“Honestly, we try to do as much as we can as a team within the COVID protocols,” he added. “Luckily enough, being in the desert we can golf year round, so we try to take advantage of that as much as we can whenever the schedule allows it. We got approved for that, thank God, because at the start we were allowed it, but then it was taken away, and then we just got it back not too long ago. So it’s very nice to get that back as it’s just starting to heat up here in Vegas.”
With Manitobans currently enjoying record highs with the earliest spring thaw in recent memory, Kolesar doesn’t need to be reminded what he is missing back home.
“Oh trust me, I know.” he said of many Manitoba-based golf courses setting opening day records in late-March. “I’m in like 12 different group chats back home in Winnipeg, and the boys are just going crazy with this warm weather from what I’m seeing.”
But it’s not like he’s missing out on much. Rather, it’s his friends who haven’t been able to watch Kolesar skate at Bell MTS Place this season, due to the closure of borders and the NHL’s divisional play structure.
Within the newly-formed West Division, the Golden Knights are currently one-point clear of the second-place Colorado Avalanche, while maintaining a league-best 24-8-1 record and .742 points percentage on the season.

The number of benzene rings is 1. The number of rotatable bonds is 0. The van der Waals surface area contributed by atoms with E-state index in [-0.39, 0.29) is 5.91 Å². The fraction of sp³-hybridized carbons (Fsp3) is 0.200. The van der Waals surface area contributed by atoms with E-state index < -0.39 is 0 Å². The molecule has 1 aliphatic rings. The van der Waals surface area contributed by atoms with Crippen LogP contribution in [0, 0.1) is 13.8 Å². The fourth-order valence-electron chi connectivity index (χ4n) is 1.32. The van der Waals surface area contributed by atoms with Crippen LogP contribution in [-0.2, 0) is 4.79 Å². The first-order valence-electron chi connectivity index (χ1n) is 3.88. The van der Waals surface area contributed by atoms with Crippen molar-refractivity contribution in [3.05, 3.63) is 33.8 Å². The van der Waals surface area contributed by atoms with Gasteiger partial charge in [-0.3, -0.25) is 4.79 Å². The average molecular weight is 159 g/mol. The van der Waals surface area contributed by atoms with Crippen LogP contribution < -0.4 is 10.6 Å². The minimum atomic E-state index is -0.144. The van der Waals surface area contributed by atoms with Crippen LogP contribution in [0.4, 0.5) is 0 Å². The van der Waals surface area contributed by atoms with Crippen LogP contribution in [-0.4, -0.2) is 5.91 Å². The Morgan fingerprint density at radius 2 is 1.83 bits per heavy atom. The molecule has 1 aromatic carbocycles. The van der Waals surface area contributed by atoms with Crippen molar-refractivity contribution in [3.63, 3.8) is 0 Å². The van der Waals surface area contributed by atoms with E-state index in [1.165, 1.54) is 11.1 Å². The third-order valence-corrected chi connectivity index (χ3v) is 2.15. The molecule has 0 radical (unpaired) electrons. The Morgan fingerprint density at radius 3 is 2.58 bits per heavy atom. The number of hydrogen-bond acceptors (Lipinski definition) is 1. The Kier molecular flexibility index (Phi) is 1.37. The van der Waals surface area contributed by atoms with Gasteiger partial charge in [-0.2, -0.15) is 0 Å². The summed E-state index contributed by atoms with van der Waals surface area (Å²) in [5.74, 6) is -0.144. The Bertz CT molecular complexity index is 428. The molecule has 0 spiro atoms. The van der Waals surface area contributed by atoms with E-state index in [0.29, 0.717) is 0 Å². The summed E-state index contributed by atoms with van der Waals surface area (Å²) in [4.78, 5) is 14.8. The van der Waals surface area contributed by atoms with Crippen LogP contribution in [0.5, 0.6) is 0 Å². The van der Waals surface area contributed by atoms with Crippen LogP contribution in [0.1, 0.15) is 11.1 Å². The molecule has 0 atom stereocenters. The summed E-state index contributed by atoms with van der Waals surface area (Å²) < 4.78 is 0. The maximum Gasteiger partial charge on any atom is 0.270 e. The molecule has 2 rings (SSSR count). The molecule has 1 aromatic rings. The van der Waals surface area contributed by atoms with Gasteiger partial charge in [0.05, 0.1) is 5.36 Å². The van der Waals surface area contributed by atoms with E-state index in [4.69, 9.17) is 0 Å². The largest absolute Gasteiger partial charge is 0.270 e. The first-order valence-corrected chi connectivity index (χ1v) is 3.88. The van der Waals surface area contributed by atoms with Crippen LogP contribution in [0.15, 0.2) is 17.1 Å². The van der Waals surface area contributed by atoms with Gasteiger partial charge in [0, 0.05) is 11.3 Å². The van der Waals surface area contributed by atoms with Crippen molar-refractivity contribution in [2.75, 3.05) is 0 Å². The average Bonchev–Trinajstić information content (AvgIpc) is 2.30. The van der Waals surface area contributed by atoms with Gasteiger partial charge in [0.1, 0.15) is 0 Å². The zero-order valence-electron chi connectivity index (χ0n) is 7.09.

“We have been playing very good hockey and are hoping we hit our stride right now,” he said. “We are finding ways to win on different nights in different ways; we want to keep that going forward. Obviously, with the trade deadline coming up soon, teams are going to start adding depth to their lineups, but we want to still be a top contender in our division and push that to the playoffs and accomplish our end goal of winning a Stanley Cup.”
Personally, Kolesar has been able to dress in 28 of the team’s 33 games to date, collecting five assists, 30 penalty minutes (by way of four fighting majors) and his very first NHL goal – a memory that the former Seattle Thunderbird will not soon forget.